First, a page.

‘Fringe’ 5.11 Recap: “It’s Been Quite a Journey”

Friday brought us the penultimate episode of ‘Fringe’. By the end of this week, the series will be over, forever. For as negatively as I’ve felt about this final season, I’ve followed the show since the beginning and would genuinely like to see it wrap everything up in a satisfying manner. Does it look like there’s any chance of that? I just don’t know.

‘The Boy Must Live’ opens with Walter submerging himself in the sensory deprivation tank in hopes of retrieving memories about the Observer known as September. His unlocked subconscious leads the team to an apartment in Brooklyn, where they find the rogue Observer, now with hair and looking remarkably human, living under the name Donald. He explains that, as punishment for his actions, his people subjected him to “biological reversion,” which he frankly is quite happy about, even though he no longer has the ability to jump through time or space. He chose his new name when he and Walter watched ‘Singin’ in the Rain’. He kind of looks like Donald O’Connor.

September/Donald also explains how mankind evolved into the Observer state after scientists in the future developed the ability to suppress emotion in the brain in order to expand the centers for logic and intellect. Without emotions such as love, humanity developed new scientific methods of reproduction via cloning. (This may account for why we never see any female Observers, if men won the gender war and did away with them.)

The boy known as Michael was considered a defect because he represented a hybrid between the super-smart Observers with mankind’s original capacity for emotion. This was seen as dangerous, even heretical. The boy was scheduled for destruction until September, mysteriously feeling pangs of parental attachment, stole him away and hid him in the past.

The plan that September and Walter cooked up would require them to transport the boy to the future, just before the scientific breakthrough. If they could demonstrate to scientists at that time that people don’t need to eliminate emotion to evolve, they could stop the progression and prevent the race of Observers from ever being created. Thus, the Observers would never invade the past. Olivia believes that this means that she and Peter will also get Etta back.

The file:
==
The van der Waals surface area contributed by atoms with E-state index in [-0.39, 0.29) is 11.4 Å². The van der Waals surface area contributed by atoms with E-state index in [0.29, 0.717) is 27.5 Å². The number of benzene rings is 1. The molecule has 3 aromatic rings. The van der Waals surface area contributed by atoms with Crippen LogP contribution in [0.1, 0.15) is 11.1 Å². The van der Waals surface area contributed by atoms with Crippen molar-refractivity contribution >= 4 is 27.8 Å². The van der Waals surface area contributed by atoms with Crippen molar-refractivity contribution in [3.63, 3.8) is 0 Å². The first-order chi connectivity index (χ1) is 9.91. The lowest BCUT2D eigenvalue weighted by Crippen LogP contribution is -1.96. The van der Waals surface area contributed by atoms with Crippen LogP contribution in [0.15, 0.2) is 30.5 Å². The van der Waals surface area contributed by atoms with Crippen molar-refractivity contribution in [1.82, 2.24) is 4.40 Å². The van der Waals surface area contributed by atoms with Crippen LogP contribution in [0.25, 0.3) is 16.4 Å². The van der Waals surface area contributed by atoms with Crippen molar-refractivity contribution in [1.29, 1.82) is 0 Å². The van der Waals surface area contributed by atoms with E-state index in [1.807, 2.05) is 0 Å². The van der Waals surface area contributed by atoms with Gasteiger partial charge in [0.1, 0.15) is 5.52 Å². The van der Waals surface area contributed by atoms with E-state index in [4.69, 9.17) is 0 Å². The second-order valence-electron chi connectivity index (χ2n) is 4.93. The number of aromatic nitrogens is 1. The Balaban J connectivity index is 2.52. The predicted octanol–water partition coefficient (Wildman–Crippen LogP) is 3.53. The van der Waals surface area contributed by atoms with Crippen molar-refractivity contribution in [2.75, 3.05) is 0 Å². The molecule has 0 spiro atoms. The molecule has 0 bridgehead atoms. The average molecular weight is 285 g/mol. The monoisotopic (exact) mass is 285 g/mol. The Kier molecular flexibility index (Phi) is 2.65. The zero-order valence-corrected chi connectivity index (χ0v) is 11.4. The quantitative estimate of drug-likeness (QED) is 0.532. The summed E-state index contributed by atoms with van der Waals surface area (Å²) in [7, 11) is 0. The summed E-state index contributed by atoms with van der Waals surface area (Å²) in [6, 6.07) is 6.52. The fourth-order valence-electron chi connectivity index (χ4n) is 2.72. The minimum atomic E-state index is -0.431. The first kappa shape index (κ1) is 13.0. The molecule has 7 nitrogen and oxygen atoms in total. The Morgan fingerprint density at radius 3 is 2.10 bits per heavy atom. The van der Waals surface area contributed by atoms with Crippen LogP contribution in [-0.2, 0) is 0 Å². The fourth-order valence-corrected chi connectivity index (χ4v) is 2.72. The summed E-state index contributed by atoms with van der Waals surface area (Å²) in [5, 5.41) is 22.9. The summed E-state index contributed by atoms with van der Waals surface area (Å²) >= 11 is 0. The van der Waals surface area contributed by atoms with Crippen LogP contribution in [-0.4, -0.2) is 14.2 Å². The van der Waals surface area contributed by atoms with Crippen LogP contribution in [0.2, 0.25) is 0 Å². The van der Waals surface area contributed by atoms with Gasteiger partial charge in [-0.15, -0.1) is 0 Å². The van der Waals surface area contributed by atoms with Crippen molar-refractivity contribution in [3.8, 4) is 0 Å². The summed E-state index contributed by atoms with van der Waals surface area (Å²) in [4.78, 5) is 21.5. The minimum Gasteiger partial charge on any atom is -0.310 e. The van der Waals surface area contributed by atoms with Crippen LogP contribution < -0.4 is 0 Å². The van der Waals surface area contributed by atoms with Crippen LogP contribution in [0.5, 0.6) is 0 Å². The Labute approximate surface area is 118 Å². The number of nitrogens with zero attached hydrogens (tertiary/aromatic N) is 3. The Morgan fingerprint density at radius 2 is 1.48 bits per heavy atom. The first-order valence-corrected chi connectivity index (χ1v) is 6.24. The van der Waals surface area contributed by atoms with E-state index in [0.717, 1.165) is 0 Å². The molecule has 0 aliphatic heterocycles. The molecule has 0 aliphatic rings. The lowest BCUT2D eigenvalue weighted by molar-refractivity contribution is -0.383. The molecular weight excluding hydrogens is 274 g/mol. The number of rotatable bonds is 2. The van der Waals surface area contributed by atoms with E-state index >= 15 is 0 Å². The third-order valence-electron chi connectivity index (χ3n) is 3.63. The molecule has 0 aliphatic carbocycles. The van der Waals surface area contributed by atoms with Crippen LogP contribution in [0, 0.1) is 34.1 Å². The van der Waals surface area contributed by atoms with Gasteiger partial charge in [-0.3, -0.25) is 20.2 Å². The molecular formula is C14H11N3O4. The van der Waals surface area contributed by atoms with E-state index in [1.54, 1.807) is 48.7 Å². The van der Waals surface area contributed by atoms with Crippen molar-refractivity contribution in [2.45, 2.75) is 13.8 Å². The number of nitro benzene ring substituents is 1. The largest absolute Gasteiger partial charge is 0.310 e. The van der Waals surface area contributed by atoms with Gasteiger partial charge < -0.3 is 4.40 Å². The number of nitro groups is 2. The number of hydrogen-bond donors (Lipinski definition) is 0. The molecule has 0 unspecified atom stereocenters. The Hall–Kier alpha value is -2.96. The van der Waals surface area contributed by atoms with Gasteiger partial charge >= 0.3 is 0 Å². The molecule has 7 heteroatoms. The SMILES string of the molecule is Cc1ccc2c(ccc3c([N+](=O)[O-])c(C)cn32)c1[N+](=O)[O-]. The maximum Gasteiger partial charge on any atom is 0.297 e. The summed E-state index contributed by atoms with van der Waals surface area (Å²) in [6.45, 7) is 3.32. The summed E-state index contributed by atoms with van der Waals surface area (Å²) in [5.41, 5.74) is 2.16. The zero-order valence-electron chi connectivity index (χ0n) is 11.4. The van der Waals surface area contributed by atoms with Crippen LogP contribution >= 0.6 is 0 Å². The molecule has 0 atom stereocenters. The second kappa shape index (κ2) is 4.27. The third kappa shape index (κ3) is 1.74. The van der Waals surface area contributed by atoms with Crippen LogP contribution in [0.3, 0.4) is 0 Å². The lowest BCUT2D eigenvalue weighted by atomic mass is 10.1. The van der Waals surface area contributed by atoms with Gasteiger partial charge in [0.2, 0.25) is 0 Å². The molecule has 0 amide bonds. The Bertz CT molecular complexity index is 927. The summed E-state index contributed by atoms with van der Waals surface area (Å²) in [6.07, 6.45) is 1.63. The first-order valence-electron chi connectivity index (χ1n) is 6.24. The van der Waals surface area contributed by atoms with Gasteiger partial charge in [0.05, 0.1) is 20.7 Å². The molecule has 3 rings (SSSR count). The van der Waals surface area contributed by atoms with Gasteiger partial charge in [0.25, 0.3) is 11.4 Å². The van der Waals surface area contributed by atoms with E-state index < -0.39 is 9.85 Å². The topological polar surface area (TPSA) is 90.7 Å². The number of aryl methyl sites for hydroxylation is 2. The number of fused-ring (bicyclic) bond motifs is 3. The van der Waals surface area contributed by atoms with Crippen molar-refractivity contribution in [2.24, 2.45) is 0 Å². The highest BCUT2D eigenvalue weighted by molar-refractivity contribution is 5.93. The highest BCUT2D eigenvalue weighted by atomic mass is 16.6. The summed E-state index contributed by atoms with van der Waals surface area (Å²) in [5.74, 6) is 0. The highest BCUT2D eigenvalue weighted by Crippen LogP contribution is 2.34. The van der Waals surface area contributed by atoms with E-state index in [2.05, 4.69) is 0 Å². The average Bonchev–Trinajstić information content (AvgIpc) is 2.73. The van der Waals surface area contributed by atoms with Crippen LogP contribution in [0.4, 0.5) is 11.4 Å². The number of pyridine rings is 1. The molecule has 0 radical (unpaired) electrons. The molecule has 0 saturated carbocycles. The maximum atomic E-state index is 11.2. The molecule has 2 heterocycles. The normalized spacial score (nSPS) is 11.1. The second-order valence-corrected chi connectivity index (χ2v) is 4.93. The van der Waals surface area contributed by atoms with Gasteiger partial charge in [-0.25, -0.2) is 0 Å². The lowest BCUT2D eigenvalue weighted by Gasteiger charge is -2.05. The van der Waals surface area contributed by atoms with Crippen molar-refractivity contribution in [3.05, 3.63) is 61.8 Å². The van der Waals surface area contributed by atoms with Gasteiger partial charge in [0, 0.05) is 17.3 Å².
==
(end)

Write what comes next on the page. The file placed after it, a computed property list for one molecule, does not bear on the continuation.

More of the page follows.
Because September no longer has the ability to travel through time, he needed Walter to build a time machine. Hence the tapes with the convoluted instructions for collecting components.

Meanwhile, the Observer captain called Windmark jumps back to the dystopian future of 2609 to meet with “The Commander.” He asks permission to adjust the timeline to purge Walter and the Fringe team from existence before they can ever interfere with the Observers’ master plan. The Commander refuses, considering the rebels to be an insignificant nuisance and a waste of their time. Windmark, however, seems to be consumed by jealousy and rage, and continues to hunt them.

The episode ends with the gang nearly getting caught by the Observers, until Michael surrenders himself as a distraction.

I’ll give it this much: Even though I haven’t liked the season’s storyline at all this year, this episode brings a lot of pieces together to fill in the mythology of the show. It almost convinces me that the suddenly-evil Observers can be made to fit with their depiction in prior seasons. Almost. I still don’t entirely buy it. Nonetheless, I’m curious to see what the finale has in store.

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